The 400-acre Agua Hedionda Lagoon is one of the threatened coastal wetlands on the Southern California coastline. Draining 135,000 acres in the heart of the burgeoning metropolitan area of San Diego's north county, the Lagoon watershed is a sensitive and vital ecosystem. It is home to juvenile fish, crabs, hundreds of species of marine life and waterfowl, including an array of threatened and endangered species. It is also provides a much needed respite for migrating birds. The Lagoon is unique in that it has many current uses such as a YMCA day camp, recreational boating, a mussel and abalone aquaculture facility, a white-sea bass breeding and research center and a power generating facility. The Lagoon's various usages, and the many activities and ecosystems it supports, makes it a distinctive and precious natural resource unlike any other.
The Lagoon extends 1.7 miles inland and is up to .5 miles wide. Three major roadbeds cross the Lagoon: Highway 101 along the coastline, the railroad and Interstate 5. These thoroughfares divide the Lagoon into 3 sections moving from the coast inland – the outer, middle and inner Lagoon. All three sections are 8-10 feet deep at their deepest part of the high tide.
The Lagoon ecosystem consists of many different type of habitats:
Where the saltwater lagoon meets the freshwater creeks (includes both salt marsh and brackish/freshwater marsh).
On the edge of the lagoon, covered only at high tides.
Coastal sage scrub, mixed chaparral, grasslands and riparian.
Covered with water.
Here at Agua Hedionda, freshwater creeks drain into a low-lying area meeting the sea. The ocean pushes its tides and sands against the land as the creek drains its fresh water and sediment into the sea. This mix of fresh and salt water forms a brackish environment. The salinity varies with the seasonal influence of rain and storms. We now recognize the important role tides provide in flood control, water filtration, wildlife habitat and for the unique plant communities they support.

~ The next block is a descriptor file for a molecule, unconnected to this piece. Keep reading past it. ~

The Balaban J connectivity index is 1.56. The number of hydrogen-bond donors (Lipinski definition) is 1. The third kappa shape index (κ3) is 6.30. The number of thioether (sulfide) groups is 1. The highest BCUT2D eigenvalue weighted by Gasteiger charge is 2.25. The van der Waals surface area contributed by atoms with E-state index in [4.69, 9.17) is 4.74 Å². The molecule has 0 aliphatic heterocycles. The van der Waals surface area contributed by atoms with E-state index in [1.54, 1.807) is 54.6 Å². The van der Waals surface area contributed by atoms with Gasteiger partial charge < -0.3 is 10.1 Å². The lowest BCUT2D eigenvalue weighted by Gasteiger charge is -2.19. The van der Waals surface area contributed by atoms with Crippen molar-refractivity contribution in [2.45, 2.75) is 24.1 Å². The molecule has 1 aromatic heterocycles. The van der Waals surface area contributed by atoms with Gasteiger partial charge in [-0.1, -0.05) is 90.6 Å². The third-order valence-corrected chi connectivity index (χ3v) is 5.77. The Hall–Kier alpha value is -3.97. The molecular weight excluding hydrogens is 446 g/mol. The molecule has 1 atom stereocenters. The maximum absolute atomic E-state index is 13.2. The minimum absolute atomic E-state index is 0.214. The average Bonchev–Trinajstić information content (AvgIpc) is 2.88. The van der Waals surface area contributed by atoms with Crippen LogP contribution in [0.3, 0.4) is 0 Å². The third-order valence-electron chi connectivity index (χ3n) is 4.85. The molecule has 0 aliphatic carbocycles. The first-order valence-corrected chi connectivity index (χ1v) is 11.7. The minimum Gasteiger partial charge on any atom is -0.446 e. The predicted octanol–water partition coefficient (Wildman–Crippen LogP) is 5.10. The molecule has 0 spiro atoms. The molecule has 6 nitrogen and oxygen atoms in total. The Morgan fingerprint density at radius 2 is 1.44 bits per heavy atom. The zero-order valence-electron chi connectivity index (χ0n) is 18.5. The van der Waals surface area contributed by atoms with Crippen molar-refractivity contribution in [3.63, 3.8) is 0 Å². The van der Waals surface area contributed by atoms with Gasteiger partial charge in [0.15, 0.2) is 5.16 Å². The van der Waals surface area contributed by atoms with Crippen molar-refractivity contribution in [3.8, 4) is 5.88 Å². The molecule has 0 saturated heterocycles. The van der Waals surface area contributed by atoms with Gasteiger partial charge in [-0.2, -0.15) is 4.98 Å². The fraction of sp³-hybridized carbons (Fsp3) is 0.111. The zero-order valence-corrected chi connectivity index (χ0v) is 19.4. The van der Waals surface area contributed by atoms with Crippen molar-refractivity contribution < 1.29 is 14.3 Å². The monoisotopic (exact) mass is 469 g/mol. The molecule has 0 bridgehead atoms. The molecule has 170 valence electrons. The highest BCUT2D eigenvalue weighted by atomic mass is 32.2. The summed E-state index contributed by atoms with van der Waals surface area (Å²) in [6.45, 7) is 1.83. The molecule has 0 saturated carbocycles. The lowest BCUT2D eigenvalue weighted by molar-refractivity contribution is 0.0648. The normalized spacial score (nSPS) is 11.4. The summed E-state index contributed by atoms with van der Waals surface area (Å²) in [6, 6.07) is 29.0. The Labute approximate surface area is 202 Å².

Tides in the Lagoon ebb and flow, alternatively, twice a day. The rates of flow vary twice a month due to gravitational forces of the Sun and Moon on the Earth. When the Earth, Sun and Moon are aligned, the Moon is in its full and new phases. At this time, strong gravitational forces cause very high and very low tides. These are called spring tides (the action of the seas springing out and then springing back).
When the sun and moon are perpendicular with respect to the earth, the moon is in its quarter phases. The weaker gravitational force results in a smaller difference between high and low tides. These are called neap tides.
The essential elements to support life are in abundance: nutrient-rich mud, sunlight, and a dependable supply of oxygen- rich water from the ocean.
Home to many varieties of plants and animals, the Lagoon is a diverse neighborhood – look who lives and visits here:
And did we mention the many homo sapiens that enjoy the Lagoon's many pleasures and benefits?
Twice daily, the tide rises to flood the Lagoon and then ebbs, leaving much of the mudflats exposed. This constant tidal action creates a nutrient-rich environment which supports a wide variety of organisms - clams, crabs and worms live in the mud and are a food source for birds and fish.
About 100 species of fish live in this Lagoon. You can find flounder, white seabass, and stingrays. Look for mullet jumping several feet into the air and moving into shallow water to spawn.
Birds provide us a glimpse of the diversity of life that depends on the Lagoon. Birds are indicators of the ecological health of the area. Whether they are soaring overhead, cruising by in formation, or scurrying into the underbrush, each species occupies a unique niche in the ecosystem.
The surrounding habitats support many birds which are endangered or threatened with extinction. Other species which are not endangered, but which are experiencing a serious decline in population, also live here.
Who's flying by? Look for California Brown Pelican gliding over the Lagoon, California towhees feeding in the understory, the red-tailed hawk hunting from high above, and Anna's hummingbirds defending their territory. Urbanized birds comfortable in a urban setting are also abundant: American crows, house finches, house sparrows, northern mockingbirds, mourning doves, rock doves (pigeons) and European starlings.